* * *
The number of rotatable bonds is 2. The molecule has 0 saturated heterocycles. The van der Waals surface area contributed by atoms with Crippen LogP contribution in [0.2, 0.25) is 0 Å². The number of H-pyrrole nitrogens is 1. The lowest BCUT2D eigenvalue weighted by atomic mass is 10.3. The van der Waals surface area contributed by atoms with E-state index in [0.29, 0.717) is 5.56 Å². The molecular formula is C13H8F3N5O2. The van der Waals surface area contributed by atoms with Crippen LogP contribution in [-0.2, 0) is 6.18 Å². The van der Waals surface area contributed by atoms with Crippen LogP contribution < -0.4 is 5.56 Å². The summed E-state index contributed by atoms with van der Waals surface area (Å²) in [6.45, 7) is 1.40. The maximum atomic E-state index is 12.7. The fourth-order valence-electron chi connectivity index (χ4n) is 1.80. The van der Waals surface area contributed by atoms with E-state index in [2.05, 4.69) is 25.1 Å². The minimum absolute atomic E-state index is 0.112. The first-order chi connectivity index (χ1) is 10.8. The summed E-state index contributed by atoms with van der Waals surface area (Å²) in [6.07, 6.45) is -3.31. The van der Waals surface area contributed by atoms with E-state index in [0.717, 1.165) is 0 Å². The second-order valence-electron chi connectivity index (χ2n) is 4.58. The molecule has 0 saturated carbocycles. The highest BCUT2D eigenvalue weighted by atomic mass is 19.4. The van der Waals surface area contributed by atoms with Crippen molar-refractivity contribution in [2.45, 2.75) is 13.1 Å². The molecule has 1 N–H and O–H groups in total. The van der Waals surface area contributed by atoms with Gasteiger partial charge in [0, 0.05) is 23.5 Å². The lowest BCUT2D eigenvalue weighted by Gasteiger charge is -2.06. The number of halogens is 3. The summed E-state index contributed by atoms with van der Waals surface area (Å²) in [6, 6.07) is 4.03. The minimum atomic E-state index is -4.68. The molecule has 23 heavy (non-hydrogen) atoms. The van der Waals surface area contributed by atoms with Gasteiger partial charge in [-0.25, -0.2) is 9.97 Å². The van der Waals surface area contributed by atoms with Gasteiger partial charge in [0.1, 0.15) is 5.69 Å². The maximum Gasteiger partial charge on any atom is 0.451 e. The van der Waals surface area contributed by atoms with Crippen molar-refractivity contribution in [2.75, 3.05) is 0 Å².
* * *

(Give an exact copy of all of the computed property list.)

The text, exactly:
The number of rotatable bonds is 2. The molecule has 0 saturated heterocycles. The van der Waals surface area contributed by atoms with Crippen LogP contribution in [0.2, 0.25) is 0 Å². The number of H-pyrrole nitrogens is 1. The lowest BCUT2D eigenvalue weighted by atomic mass is 10.3. The van der Waals surface area contributed by atoms with E-state index in [0.29, 0.717) is 5.56 Å². The molecular formula is C13H8F3N5O2. The van der Waals surface area contributed by atoms with Crippen LogP contribution in [-0.2, 0) is 6.18 Å². The van der Waals surface area contributed by atoms with Crippen LogP contribution < -0.4 is 5.56 Å². The summed E-state index contributed by atoms with van der Waals surface area (Å²) in [6.45, 7) is 1.40. The maximum atomic E-state index is 12.7. The fourth-order valence-electron chi connectivity index (χ4n) is 1.80. The van der Waals surface area contributed by atoms with E-state index in [2.05, 4.69) is 25.1 Å². The minimum absolute atomic E-state index is 0.112. The first-order chi connectivity index (χ1) is 10.8. The summed E-state index contributed by atoms with van der Waals surface area (Å²) in [6.07, 6.45) is -3.31. The van der Waals surface area contributed by atoms with E-state index in [0.717, 1.165) is 0 Å². The second-order valence-electron chi connectivity index (χ2n) is 4.58. The molecule has 0 saturated carbocycles. The highest BCUT2D eigenvalue weighted by atomic mass is 19.4. The van der Waals surface area contributed by atoms with Crippen molar-refractivity contribution in [2.45, 2.75) is 13.1 Å². The molecule has 1 N–H and O–H groups in total. The van der Waals surface area contributed by atoms with Gasteiger partial charge in [0, 0.05) is 23.5 Å². The lowest BCUT2D eigenvalue weighted by Gasteiger charge is -2.06. The number of halogens is 3. The summed E-state index contributed by atoms with van der Waals surface area (Å²) in [6, 6.07) is 4.03. The minimum atomic E-state index is -4.68. The molecule has 23 heavy (non-hydrogen) atoms. The van der Waals surface area contributed by atoms with Gasteiger partial charge in [-0.25, -0.2) is 9.97 Å². The van der Waals surface area contributed by atoms with Gasteiger partial charge in [0.1, 0.15) is 5.69 Å². The maximum Gasteiger partial charge on any atom is 0.451 e. The van der Waals surface area contributed by atoms with Crippen molar-refractivity contribution in [2.75, 3.05) is 0 Å².